‘Trump Banned’ hides Social media ignorance | Explained
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‘Trump Banned’ hides Social media ignorance

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President Donald Trump was banned by Twitter, Facebook, Instagram, and other websites after a mob of Republican supporters stormed Capitol Hill on January 6. As soon as the ban news broke out, democracy believers flooded the same websites with praise and applause for the bold move. However, in reality, they fell prey to the image preservation move set in motion by the social media giants. Here’s how:

Explanation behind Ban

According to Twitter’s official explanation, Trump’s tweets incited violence and promoted people to commit criminal acts. This comment came with respect to the following two tweets (now deleted):

It is imperative to note that these tweets were made on January 8, 2021 ie. 2 days after the mob incident. Furthermore, according to Twitter’s Glorification of Violence Policy, this portrays the swearing-in on January 20 as a ‘safe target’, labels the mob as “American patriots”, and legitimizes his claim of a ‘manipulated election’.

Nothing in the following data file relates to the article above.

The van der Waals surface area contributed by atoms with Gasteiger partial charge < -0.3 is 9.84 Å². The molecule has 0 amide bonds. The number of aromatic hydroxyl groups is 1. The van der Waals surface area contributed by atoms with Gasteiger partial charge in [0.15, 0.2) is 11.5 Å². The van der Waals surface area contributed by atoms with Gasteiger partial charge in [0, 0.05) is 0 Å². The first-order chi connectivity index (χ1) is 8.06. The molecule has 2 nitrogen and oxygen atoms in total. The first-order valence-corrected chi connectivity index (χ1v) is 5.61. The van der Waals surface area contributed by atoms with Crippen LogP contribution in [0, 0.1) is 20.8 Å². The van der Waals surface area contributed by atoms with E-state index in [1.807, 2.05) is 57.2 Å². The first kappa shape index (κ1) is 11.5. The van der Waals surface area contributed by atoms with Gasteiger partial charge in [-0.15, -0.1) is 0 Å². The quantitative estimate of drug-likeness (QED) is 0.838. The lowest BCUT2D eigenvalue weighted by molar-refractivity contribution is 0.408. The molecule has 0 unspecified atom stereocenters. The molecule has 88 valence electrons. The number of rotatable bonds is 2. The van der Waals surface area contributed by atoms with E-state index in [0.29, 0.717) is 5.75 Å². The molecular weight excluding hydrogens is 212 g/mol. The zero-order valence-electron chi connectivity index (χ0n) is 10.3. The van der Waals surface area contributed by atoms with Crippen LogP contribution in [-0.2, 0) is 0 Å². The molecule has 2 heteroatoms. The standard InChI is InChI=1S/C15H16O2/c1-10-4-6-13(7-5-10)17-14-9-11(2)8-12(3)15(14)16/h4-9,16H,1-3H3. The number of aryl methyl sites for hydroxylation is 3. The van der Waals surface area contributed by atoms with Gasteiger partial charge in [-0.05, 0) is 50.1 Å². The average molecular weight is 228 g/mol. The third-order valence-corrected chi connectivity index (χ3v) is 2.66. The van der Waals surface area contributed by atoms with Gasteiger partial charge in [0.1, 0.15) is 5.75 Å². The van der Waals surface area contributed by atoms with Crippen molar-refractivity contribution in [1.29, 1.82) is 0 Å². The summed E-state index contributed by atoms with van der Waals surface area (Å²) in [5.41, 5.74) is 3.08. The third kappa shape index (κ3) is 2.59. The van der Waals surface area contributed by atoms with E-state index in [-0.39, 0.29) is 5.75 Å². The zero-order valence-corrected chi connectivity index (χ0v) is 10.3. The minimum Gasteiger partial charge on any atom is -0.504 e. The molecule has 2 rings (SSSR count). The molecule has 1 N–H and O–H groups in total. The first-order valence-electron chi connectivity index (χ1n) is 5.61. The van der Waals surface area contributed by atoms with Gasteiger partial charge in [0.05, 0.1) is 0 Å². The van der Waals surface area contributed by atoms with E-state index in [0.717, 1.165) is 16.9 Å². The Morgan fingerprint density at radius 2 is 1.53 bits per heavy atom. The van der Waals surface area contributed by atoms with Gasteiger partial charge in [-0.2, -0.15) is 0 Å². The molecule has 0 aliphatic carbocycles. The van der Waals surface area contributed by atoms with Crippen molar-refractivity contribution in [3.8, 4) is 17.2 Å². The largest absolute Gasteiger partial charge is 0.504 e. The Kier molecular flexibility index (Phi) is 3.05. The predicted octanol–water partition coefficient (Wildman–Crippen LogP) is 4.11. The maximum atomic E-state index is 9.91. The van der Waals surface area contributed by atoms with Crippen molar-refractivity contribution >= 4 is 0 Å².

But, what about the participation of social media in facilitating the mob? No comments.

Social media’s ignorance

Twitter, Facebook, Reddit, and other sources took no step whatsoever to prevent misinformation, regulate conspiracy theories such as QAnon and Wayfair floating under election discussions, or observe the insinuations and hate propagated under freedom of speech – the three main causes that created the mob in the first place.

Culprits such as #stormthecapitol and #QAnon on TikTok, #PatriotParty and #StopTheSteal on Pinterest, and Parler app on Apple Store and Google Play went unnoticed before and after the attack. Although the aforementioned platforms expressed their support by imposing the ban, it was implemented after the damage was done.

While this doesn’t take away the blame from Donald Trump, it speaks of the ignorance practiced by social media giants. Riding the tide of the rebellious US main media, ‘Trump Banned’ conveniently represented the character and responsibility displayed by social media websites as a response to the attack.

However, the ban is not enough to remove the element of uncertainty that continues to loom over the future of the US democracy.

 

About the author

Karuna Nidhan

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